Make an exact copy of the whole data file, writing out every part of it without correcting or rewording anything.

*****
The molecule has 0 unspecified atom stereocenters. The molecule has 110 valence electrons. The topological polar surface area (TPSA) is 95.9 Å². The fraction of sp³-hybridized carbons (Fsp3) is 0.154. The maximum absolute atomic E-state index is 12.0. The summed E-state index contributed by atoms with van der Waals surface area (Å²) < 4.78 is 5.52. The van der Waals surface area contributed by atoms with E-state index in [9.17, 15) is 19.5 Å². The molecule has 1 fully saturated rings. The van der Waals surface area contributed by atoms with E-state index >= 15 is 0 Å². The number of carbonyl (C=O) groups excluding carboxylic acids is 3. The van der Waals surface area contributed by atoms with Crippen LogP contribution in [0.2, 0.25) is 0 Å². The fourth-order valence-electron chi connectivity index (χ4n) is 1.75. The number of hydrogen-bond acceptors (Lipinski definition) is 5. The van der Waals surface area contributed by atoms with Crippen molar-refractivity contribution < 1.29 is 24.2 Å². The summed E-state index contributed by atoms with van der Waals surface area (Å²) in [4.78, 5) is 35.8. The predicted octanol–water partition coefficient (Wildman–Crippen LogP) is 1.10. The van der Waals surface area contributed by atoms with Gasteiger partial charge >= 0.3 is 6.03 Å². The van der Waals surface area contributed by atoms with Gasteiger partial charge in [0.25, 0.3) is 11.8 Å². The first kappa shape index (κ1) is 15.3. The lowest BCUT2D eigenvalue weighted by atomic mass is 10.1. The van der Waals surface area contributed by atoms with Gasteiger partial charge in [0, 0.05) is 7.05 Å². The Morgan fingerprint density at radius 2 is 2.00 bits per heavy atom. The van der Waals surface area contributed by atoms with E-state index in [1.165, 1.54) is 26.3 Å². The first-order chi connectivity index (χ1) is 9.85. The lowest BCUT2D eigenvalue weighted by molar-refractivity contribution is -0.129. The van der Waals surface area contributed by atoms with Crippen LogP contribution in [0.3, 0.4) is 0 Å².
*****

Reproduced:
The molecule has 0 unspecified atom stereocenters. The molecule has 110 valence electrons. The topological polar surface area (TPSA) is 95.9 Å². The fraction of sp³-hybridized carbons (Fsp3) is 0.154. The maximum absolute atomic E-state index is 12.0. The summed E-state index contributed by atoms with van der Waals surface area (Å²) < 4.78 is 5.52. The van der Waals surface area contributed by atoms with E-state index in [9.17, 15) is 19.5 Å². The molecule has 1 fully saturated rings. The van der Waals surface area contributed by atoms with E-state index >= 15 is 0 Å². The number of carbonyl (C=O) groups excluding carboxylic acids is 3. The van der Waals surface area contributed by atoms with Crippen LogP contribution in [0.2, 0.25) is 0 Å². The fourth-order valence-electron chi connectivity index (χ4n) is 1.75. The number of hydrogen-bond acceptors (Lipinski definition) is 5. The van der Waals surface area contributed by atoms with Crippen molar-refractivity contribution < 1.29 is 24.2 Å². The summed E-state index contributed by atoms with van der Waals surface area (Å²) in [4.78, 5) is 35.8. The predicted octanol–water partition coefficient (Wildman–Crippen LogP) is 1.10. The van der Waals surface area contributed by atoms with Gasteiger partial charge >= 0.3 is 6.03 Å². The van der Waals surface area contributed by atoms with Gasteiger partial charge in [0.25, 0.3) is 11.8 Å². The first kappa shape index (κ1) is 15.3. The lowest BCUT2D eigenvalue weighted by atomic mass is 10.1. The van der Waals surface area contributed by atoms with Gasteiger partial charge in [0, 0.05) is 7.05 Å². The Morgan fingerprint density at radius 2 is 2.00 bits per heavy atom. The van der Waals surface area contributed by atoms with E-state index in [1.165, 1.54) is 26.3 Å². The first-order chi connectivity index (χ1) is 9.85. The lowest BCUT2D eigenvalue weighted by molar-refractivity contribution is -0.129. The van der Waals surface area contributed by atoms with Crippen LogP contribution in [0.3, 0.4) is 0 Å².